The history of about the American “pony car” are often dominated by discussions about Ford’s Mustang – the pony that started it all – and Chevrolet’s Camaro, GM’s incredibly successful response that pumped up performance and took the automotive class to a whole new level. Chrysler got involved, of course, and had tremendous success as well with its Barracuda and Challenger models. Frequently overlooked, though, is a car that generally received very good press at the time, AMC’s Javelin.
AMC’s eventual market failure might be partly to blame, but the Javelin deserves its place among its better-known peers. First built in 1967, the model survived through 1974, with a variety of available performance packages that could easily move it out of the pony car class and place in solidly in the muscle car class. With successful titles in the Trans-Am Series, the Javelin’s racing bona fides were well established.
Other notable items in its history include models with interior designed by Pierre Cardin (available in 1972 and 1973) as well as the distinction of being the first pony car to be used as a police car in the U.S.¹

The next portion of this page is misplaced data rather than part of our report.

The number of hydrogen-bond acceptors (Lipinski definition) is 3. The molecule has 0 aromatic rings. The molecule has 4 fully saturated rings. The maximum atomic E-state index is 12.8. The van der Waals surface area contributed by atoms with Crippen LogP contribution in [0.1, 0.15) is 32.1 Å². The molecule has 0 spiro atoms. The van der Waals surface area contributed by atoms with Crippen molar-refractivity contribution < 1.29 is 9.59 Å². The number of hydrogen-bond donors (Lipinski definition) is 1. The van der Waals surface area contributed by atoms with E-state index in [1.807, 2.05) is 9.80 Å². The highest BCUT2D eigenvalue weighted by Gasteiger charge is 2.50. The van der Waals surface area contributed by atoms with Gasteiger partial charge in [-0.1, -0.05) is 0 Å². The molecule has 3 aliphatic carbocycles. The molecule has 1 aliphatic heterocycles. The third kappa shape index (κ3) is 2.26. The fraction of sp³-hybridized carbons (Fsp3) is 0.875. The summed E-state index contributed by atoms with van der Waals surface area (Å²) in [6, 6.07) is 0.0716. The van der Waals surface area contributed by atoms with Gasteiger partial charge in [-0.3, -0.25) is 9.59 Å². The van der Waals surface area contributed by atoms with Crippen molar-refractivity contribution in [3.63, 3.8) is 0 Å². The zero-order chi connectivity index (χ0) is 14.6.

A variety of engines were available in the Javelin over the years, from a 232 cubic-inch 6-cylinder producing 145 hp up to a four-barrel 401 cu. in. V-8 with 335 hp.
These photos show a very clean example of a 1971 Javelin SST, a step up from the base model.
This SST features a 304 cu. in., V-8 motor (note the badge on the front fender), pushing 210 – 255 hp (research varies). This configuration gave it an estimated 0-60 mph time of 8.9 seconds and 1/4-mile time of 16.9 seconds² – neither blazing fast nor anything to disregard.
The Javelin shows signs of coming into its own in terms of collectibility, a sign that it could eventually take its rightful place among its more well-known pony car brethren.
¹ “AMC Javelin”. Wikipedia.org. Retrieved 2014-09-22.
² “1971 AMC Javelin V-8 304 detailed performance and accelerations review”. Automobile-catalog.com. Retrieved 2014-09-22.